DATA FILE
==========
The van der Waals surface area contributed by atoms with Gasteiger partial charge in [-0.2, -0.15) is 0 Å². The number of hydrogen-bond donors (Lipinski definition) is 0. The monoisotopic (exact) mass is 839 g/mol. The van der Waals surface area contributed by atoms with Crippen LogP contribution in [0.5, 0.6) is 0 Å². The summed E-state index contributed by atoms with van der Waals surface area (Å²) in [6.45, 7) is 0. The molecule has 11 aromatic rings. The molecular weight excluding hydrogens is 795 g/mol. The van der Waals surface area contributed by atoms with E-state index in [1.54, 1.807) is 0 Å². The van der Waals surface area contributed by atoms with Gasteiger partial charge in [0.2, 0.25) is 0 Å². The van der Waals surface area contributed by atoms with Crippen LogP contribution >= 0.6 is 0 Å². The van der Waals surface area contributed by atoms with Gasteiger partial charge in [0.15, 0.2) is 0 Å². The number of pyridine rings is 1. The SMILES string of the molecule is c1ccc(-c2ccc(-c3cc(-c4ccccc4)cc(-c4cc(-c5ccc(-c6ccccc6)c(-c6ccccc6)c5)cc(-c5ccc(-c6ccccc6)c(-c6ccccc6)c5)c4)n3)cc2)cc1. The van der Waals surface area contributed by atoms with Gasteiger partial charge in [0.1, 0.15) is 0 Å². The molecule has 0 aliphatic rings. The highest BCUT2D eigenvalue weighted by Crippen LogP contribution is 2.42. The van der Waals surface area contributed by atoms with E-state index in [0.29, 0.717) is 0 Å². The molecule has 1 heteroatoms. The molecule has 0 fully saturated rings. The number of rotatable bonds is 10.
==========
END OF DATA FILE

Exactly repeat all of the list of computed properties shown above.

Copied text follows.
The van der Waals surface area contributed by atoms with Gasteiger partial charge in [-0.2, -0.15) is 0 Å². The number of hydrogen-bond donors (Lipinski definition) is 0. The monoisotopic (exact) mass is 839 g/mol. The van der Waals surface area contributed by atoms with Crippen LogP contribution in [0.5, 0.6) is 0 Å². The summed E-state index contributed by atoms with van der Waals surface area (Å²) in [6.45, 7) is 0. The molecule has 11 aromatic rings. The molecular weight excluding hydrogens is 795 g/mol. The van der Waals surface area contributed by atoms with E-state index in [1.54, 1.807) is 0 Å². The van der Waals surface area contributed by atoms with Gasteiger partial charge in [0.2, 0.25) is 0 Å². The van der Waals surface area contributed by atoms with Crippen LogP contribution >= 0.6 is 0 Å². The van der Waals surface area contributed by atoms with Gasteiger partial charge in [0.15, 0.2) is 0 Å². The number of pyridine rings is 1. The SMILES string of the molecule is c1ccc(-c2ccc(-c3cc(-c4ccccc4)cc(-c4cc(-c5ccc(-c6ccccc6)c(-c6ccccc6)c5)cc(-c5ccc(-c6ccccc6)c(-c6ccccc6)c5)c4)n3)cc2)cc1. The van der Waals surface area contributed by atoms with Gasteiger partial charge in [0.1, 0.15) is 0 Å². The molecule has 0 aliphatic rings. The highest BCUT2D eigenvalue weighted by Crippen LogP contribution is 2.42. The van der Waals surface area contributed by atoms with E-state index in [0.29, 0.717) is 0 Å². The molecule has 1 heteroatoms. The molecule has 0 fully saturated rings. The number of rotatable bonds is 10.